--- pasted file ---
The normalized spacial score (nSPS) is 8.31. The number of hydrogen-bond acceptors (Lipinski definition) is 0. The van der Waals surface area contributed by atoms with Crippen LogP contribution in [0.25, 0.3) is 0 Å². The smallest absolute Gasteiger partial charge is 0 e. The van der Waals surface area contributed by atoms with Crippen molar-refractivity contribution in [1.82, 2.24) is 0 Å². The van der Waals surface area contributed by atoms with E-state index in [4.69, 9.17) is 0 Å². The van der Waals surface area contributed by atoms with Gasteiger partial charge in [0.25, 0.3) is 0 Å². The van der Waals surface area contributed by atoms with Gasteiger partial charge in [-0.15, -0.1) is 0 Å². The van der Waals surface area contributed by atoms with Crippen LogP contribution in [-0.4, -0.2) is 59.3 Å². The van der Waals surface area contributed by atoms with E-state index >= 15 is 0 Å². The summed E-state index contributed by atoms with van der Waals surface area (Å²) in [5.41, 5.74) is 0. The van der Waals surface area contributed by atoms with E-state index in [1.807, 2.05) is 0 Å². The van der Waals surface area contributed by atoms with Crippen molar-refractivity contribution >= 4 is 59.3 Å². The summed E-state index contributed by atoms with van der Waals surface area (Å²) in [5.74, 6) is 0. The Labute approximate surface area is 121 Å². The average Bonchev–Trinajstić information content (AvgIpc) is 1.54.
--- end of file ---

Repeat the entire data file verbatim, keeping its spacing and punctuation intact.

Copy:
The normalized spacial score (nSPS) is 8.31. The number of hydrogen-bond acceptors (Lipinski definition) is 0. The van der Waals surface area contributed by atoms with Crippen LogP contribution in [0.25, 0.3) is 0 Å². The smallest absolute Gasteiger partial charge is 0 e. The van der Waals surface area contributed by atoms with Crippen molar-refractivity contribution in [1.82, 2.24) is 0 Å². The van der Waals surface area contributed by atoms with E-state index in [4.69, 9.17) is 0 Å². The van der Waals surface area contributed by atoms with Gasteiger partial charge in [0.25, 0.3) is 0 Å². The van der Waals surface area contributed by atoms with Gasteiger partial charge in [-0.15, -0.1) is 0 Å². The van der Waals surface area contributed by atoms with Crippen LogP contribution in [-0.4, -0.2) is 59.3 Å². The van der Waals surface area contributed by atoms with E-state index >= 15 is 0 Å². The summed E-state index contributed by atoms with van der Waals surface area (Å²) in [5.41, 5.74) is 0. The van der Waals surface area contributed by atoms with E-state index in [1.807, 2.05) is 0 Å². The van der Waals surface area contributed by atoms with Crippen molar-refractivity contribution >= 4 is 59.3 Å². The summed E-state index contributed by atoms with van der Waals surface area (Å²) in [5.74, 6) is 0. The Labute approximate surface area is 121 Å². The average Bonchev–Trinajstić information content (AvgIpc) is 1.54.